False indigo in foreground and native azalea at upper right, Jones Lab last April.
Some native plants I never introduce into the garden. Festoons of Carolina jessamine adorn the trees along woods' edge in spring, but there isn't a spot for it in my garden. So far I have not found a suitable spot for Baccharis other than at woods' edge or field edges. Seeds of Native Carolina Cherry Laurel is frequently brought in by birds. It's a lovely bright green evergreen, growing to great heights. It makes a beautiful screen between our field and the neighbors just to the north.
Echinacea was a recent post: Echinacea: One Seed Chicago so I won't post echinacea again.
Calycanthus, our native sweetshrub has maroon flowers and bright green foliage. It is a suckering plant, so propagation is easy.
Beautyberry often volunteers within its range, sometimes with such vigor as to be regarded as a weed species, but the rogue plants can be easily removed. Fall interest is the yellow-green foliage combined with the purple fruits. Other cultivars are C. bodinieri, C. dictoma, and C. japonica, about which I know nothing.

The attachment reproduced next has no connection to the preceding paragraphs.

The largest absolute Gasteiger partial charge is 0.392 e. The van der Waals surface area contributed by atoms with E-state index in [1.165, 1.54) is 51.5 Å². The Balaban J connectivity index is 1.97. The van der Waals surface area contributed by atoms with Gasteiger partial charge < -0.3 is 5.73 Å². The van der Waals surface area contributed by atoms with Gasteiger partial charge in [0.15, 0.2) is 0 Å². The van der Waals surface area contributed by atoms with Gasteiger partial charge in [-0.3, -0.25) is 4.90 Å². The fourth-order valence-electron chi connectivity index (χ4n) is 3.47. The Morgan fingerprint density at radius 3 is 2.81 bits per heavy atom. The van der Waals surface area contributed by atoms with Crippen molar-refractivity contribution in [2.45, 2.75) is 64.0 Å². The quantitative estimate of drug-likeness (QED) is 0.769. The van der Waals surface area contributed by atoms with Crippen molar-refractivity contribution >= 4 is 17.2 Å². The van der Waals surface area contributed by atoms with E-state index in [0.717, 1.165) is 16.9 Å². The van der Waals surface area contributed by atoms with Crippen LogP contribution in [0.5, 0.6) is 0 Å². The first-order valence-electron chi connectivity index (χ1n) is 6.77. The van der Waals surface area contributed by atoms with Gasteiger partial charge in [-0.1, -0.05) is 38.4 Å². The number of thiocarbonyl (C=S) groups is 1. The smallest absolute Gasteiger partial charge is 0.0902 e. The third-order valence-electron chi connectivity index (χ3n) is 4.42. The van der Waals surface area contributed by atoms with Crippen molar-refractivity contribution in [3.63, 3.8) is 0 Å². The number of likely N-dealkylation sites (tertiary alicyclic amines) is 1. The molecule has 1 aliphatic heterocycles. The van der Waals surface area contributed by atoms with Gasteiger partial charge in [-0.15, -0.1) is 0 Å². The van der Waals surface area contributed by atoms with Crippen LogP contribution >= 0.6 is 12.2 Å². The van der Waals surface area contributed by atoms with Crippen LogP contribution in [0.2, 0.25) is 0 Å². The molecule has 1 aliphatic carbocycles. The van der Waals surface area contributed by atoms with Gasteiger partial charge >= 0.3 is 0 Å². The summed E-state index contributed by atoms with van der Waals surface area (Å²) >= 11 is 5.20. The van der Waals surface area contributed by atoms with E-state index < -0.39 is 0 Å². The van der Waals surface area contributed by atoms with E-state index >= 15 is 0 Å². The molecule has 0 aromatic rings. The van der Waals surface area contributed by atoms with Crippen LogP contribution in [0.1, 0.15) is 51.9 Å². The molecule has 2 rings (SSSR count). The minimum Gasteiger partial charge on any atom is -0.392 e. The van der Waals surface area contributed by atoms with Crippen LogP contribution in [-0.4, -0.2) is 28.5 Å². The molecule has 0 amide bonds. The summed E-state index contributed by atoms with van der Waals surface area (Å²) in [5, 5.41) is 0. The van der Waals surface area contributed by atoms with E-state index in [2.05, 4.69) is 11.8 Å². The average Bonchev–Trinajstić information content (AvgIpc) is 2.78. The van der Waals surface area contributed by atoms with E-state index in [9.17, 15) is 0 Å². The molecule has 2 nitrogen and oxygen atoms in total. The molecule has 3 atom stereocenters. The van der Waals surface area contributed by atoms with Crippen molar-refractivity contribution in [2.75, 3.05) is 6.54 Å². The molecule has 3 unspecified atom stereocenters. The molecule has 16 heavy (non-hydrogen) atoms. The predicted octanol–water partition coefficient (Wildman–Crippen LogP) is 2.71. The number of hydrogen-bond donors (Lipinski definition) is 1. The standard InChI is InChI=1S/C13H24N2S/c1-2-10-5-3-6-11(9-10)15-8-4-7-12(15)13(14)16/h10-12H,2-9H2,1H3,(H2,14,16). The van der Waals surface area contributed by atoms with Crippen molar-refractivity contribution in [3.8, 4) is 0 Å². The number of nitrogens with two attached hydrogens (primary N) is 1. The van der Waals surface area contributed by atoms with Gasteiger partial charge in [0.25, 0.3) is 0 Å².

Invasives that I've been offered from the gardens of others include Popcorn Tree. Growing on the property are Chinaberry, Privet and Lonicera japonica, planted by birds. Brooklyn Botanic Garden has a great guide to native plants to use instead of less desirable invasives :
Native Alternantives to Invasive Plants
One plant that BBG mentions as an invasive, Vitex, has never reseeded in my garden and I have four large plants that were rooted cuttings. The callicarpa that they advocate as a substitute does seed about everywhere here. You may find others such as Japanese Spiraea listed as invasive that are well behaved in some gardens, not others.
What natives are you adding as you edit your gardens?
What non-native plants do you retain as indicators of a sense of place?